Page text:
Auckland Transport will now have 33 zero-emission buses deployed.Inner city Auckland CityLink buses go electric | EV Talk (evsandbeyond.co.nz)
Each lane of the Harbour Bridge takes 21,250 vehicles a day. If we take one lane away for a bikeway most of those 21,250 drivers displaced by the bike-way are not going to become cyclists. Instead they are going to be crowded back onto the remaining 7 lanes. Since the Bridge is at capacity during rush hour now, this can only result in longer travel times and more ol’ pollution.
Far better taking one lane for a busway across the Harbour Bridge, and as an incentive to get people out of their cars, make it fare free, The Northern busway has been a runaway success. 38% of commuters already cross the bridge on the bus. The buses are a proven way of getting thousands of commuters to leave their car at home. However the Northern busway suffers a bottle neck at the Harbour Bridge and can never meet its full potential until it is brought right across the Bridge and into the City.
Ideally two lanes will be needed for a busway, but with the lane moving technology one lane would suffice. Southwards in the morning Northwards in the afternoon.
The return journey made on the uncrowded side of the motorway.
To incentivise the 21,000 motorists displaced by the missing lane, not to add to the remaining 7 lanes, the Northern Busway must be made fare free for its entire length.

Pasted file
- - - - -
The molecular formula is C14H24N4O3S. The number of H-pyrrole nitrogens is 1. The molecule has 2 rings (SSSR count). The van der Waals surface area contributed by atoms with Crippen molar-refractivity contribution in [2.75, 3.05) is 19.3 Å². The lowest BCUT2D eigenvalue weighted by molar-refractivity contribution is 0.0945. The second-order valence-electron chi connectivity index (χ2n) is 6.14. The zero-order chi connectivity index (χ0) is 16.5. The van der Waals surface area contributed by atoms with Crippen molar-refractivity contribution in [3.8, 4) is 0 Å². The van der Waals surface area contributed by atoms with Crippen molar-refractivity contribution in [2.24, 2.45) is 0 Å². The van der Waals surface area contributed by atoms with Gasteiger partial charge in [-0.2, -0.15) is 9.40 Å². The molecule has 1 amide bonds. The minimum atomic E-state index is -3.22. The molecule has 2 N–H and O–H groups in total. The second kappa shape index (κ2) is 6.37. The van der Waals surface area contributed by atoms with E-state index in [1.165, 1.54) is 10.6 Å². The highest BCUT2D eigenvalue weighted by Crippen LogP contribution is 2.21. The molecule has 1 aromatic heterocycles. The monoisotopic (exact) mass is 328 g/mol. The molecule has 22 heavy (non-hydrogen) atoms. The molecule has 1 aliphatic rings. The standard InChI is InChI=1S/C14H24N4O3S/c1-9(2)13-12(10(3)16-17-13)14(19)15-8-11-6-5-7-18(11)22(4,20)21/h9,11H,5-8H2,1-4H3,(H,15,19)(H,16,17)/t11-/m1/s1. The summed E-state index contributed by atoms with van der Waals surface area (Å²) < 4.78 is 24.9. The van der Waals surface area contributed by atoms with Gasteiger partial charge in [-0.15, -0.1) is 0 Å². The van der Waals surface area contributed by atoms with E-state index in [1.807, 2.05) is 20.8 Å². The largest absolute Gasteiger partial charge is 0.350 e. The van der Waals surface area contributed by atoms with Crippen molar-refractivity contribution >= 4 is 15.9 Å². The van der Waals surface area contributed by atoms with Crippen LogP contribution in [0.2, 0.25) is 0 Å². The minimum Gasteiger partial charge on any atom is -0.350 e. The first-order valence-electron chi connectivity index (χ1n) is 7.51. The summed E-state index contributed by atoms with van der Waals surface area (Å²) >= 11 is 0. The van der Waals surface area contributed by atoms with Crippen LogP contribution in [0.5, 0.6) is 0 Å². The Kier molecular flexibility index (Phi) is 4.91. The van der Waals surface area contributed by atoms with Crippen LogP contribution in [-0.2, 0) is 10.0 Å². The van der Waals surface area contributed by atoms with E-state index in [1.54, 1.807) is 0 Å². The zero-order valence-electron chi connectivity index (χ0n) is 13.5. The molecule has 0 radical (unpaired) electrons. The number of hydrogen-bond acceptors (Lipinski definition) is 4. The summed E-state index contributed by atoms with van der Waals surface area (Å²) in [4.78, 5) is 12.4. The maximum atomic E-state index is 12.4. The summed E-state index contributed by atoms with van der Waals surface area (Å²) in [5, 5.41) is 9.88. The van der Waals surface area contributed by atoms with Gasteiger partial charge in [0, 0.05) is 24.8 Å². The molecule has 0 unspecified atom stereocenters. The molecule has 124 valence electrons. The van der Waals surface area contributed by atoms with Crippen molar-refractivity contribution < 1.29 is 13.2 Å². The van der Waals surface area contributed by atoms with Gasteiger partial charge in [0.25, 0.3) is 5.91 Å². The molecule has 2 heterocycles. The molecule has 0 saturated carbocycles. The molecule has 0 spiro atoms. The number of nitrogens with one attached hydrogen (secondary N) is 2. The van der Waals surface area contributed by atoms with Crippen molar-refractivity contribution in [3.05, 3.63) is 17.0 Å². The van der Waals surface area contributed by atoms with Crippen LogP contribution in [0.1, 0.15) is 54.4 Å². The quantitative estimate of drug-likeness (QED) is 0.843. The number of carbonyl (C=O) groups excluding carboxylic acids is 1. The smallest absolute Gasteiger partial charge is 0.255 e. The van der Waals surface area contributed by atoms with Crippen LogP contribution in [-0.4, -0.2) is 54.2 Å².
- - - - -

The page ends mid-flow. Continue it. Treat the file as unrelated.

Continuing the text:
The Auckland Harbour Bridge is an eight lane motorway, constructed solely for motor vehicle use only.
Like most motorways the Auckland Harbour Bridge doesn’t lend itself to being retrofitted for bikes and pedestrian traffic, The traditional answer has been to construct separate cycleways to the side. And this is being done on the Southern and Western motorways. But the Harbour Bridge presents a unique problem
There was a plan to build a sky-path for cyclists and pedestrians under or beside the main carriageway. But it proved to be a hugely complicated and expensive engineering project.
Taking a lane for a bikeway is not practical. The engineering nightmare that was the sky-path has been ditched. The new plan is for a new and separate bike and pedestrian harbour bridge to be built beside the existing harbour bridge. The price tag for this bridge is $785 million and the completion date is 5 years.
A fare free busway with an option for bicycle stowage is a far cheaper solution and can be implemented immediately. All of the infrastructure is already there.
On a personal note.
I recently took an intercity bus trip to the East Coast. At Gisbourne the bus was boarded by a number of cyclists who stowed their bikes in the copious luggage compartment for the journey to Taupo. At Taupo they got off the bus, took their bikes out, and continued their journey by bike..
It occurs to me that every bus should have these luggage compartments, for stowing bikes prams etc.
The government are considering giving one lane possibly even two lanes over to a bikeway as a temporary measure, until the new bike bridge is completed.
Instead of a three month trial of a bikeway. How about a Three Month Trial of a Fare Free Northern Busway all the way into the City. Who knows, we might find out, we won’t need any new bridge or tunnel harbour crossings with multi $billion dollar price tags.
Free public transport: Synchs in with environmentalism, reducing poverty & inequality. Demanding all cities have free public transport would help the poorest amongst us, demand more growth for public transport and take some of the stress out of our groaning roading system that can’t cope as it is. Major way to directly combat climate change.Fare-Free New Zealand